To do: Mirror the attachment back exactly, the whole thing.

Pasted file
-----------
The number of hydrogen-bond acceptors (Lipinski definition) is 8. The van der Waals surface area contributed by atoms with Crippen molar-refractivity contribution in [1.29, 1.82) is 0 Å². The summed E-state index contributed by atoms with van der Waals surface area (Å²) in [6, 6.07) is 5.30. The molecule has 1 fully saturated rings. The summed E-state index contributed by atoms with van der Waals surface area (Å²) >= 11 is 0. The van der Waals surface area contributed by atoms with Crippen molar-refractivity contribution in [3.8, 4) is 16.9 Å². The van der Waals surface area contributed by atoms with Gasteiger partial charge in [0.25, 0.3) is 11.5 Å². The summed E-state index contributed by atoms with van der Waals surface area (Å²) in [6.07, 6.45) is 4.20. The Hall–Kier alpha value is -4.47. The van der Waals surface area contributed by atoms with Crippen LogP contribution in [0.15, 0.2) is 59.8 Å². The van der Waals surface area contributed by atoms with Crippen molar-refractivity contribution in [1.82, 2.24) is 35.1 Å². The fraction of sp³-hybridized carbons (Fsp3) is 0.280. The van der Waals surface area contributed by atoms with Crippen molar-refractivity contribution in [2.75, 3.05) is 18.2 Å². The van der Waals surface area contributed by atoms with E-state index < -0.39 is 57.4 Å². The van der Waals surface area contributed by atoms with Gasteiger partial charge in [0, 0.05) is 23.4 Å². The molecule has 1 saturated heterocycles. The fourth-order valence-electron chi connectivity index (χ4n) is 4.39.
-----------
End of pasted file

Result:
The number of hydrogen-bond acceptors (Lipinski definition) is 8. The van der Waals surface area contributed by atoms with Crippen molar-refractivity contribution in [1.29, 1.82) is 0 Å². The summed E-state index contributed by atoms with van der Waals surface area (Å²) in [6, 6.07) is 5.30. The molecule has 1 fully saturated rings. The summed E-state index contributed by atoms with van der Waals surface area (Å²) >= 11 is 0. The van der Waals surface area contributed by atoms with Crippen molar-refractivity contribution in [3.8, 4) is 16.9 Å². The van der Waals surface area contributed by atoms with Gasteiger partial charge in [0.25, 0.3) is 11.5 Å². The summed E-state index contributed by atoms with van der Waals surface area (Å²) in [6.07, 6.45) is 4.20. The Hall–Kier alpha value is -4.47. The van der Waals surface area contributed by atoms with Crippen LogP contribution in [0.15, 0.2) is 59.8 Å². The van der Waals surface area contributed by atoms with Crippen molar-refractivity contribution in [1.82, 2.24) is 35.1 Å². The fraction of sp³-hybridized carbons (Fsp3) is 0.280. The van der Waals surface area contributed by atoms with Crippen molar-refractivity contribution in [2.75, 3.05) is 18.2 Å². The van der Waals surface area contributed by atoms with E-state index < -0.39 is 57.4 Å². The van der Waals surface area contributed by atoms with Gasteiger partial charge in [0, 0.05) is 23.4 Å². The molecule has 1 saturated heterocycles. The fourth-order valence-electron chi connectivity index (χ4n) is 4.39.